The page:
Federal investigators are questioning leaders in Williamsburg’s Hasidic community in their expanding inquiry into Mayor de Blasio’s fund-raising practices, multiple sources told The Post.
Rabbi and political fund-raiser Moishe Indig was questioned by FBI agents on Wednesday. Indig referred them to his attorney but agents seized one of his cellphones, the sources said.
“They told him, ‘It’s all about Bill,’ and they want more information from him,” said one source close to Indig, a de Blasio ally.
“They have an interest in Moishe because they’re digging into de Blasio’s fund-raising tactics and they want to know what favors they [Hasidic community members] are getting back from the mayor,” the source added.
Indig did not return calls seeking comment.
Agents visited Rabbi David Niederman on Thursday, but Niederman referred them to his lawyers, two sources said. Niederman told The Post federal agents did not visit him.
Federal authorities on Thursday arrested Williamsburg political operative Yitzchok “Isaac” Sofer on charges he lied about his income to obtain $30,000 in food stamps.
The FBI interviewed Sofer two weeks ago about mayoral fund-raising and influence peddling, but he refused to rat on his friends at City Hall, the sources said. The sources believe the FBI brought the food-stamp charge to squeeze information from him.
“They know Sofer is a progressive Hasidic Jew who is friendly with all these guys in the administration including [top de Blasio aides] Avi Fink and Emma Wolfe,” a City Hall source said. “People in the community come to him to fix their problems and he has amassed his influence.”
Indig, Niederman and Sofer are influential leaders in the Satmar community, one of the city’s largest Hasidic sects. De Blasio aggressively courted the Satmars in his 2013 mayoral campaign.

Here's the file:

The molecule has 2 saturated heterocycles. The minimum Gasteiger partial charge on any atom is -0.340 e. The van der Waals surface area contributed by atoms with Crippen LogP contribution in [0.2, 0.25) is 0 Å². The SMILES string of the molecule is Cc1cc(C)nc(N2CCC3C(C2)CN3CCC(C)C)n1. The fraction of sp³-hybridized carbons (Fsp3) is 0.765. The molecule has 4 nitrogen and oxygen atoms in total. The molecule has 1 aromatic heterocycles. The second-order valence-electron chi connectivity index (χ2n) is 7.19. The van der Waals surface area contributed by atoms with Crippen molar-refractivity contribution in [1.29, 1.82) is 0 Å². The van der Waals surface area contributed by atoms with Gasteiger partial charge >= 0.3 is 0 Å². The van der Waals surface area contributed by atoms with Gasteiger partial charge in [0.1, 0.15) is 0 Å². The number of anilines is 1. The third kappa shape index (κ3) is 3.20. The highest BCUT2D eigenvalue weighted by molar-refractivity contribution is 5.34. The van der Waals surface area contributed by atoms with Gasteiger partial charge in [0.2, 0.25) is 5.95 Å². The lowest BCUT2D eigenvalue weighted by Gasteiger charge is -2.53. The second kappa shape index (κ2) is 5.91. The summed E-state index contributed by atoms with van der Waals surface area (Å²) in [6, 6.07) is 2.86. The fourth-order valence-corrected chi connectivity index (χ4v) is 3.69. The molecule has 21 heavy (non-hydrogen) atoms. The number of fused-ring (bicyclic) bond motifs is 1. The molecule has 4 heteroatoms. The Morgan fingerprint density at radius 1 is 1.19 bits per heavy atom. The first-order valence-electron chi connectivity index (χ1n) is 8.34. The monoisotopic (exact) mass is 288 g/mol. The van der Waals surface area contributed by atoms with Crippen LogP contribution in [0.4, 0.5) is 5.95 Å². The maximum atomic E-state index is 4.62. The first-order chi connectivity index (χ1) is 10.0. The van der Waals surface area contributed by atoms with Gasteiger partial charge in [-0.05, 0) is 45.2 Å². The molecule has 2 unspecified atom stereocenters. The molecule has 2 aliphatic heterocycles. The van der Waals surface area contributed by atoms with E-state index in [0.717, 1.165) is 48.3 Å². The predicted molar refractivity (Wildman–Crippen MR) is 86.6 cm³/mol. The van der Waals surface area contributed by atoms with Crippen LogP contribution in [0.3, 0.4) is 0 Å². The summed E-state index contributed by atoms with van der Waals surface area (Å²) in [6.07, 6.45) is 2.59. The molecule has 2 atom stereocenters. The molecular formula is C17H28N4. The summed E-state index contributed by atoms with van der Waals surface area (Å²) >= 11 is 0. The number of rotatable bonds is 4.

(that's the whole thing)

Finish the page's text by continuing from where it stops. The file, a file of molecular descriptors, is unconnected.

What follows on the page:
It was Indig who convinced leaders of the Satmars’ Aroni faction to shift their support from Christine Quinn to de Blasio two weeks before the contentious 2013 Democratic primary, sources said.
Sofer said at the time that de Blasio’s support for private religious schools was a main reason for the endorsement.
Sofer and Indig were the hosts of an Oct. 3, 2013, fund-raising event for de Blasio, according to the mayor’s campaign Web site.
Indig, who landed on de Blasio’s “Worst Landlords” list back when the mayor was public advocate, has attended at least two meetings at City Hall with Niederman and other religious leaders, according to the mayor’s official schedule.
But Indig has never registered as a lobbyist despite advocating on issues important to the Orthodox community, sources said.
“Developers go to Indig with issues with their properties, hoping to get permits expedited or rezonings approved by the city,” said one Williamsburg source. “People hire him privately to get things done.”
Sofer, 39, works in government relations for the Central United Talmudical Academy, which is tied to the Aroni faction. The yeshiva’s lobbyist, Capalino+Company, pressed Fink and other City Hall officials in early 2015 to open a universal-pre-K program at the site.
The FBI raided the academy’s offices in March, possibly as part of a probe into the use of federal school-lunch funds, reports said.
CUTA spokesman Michael Tobman called Sofer’s arrest a “personal matter having nothing to do with the larger community or its institutions.” Sofer did not return a message seeking comment.
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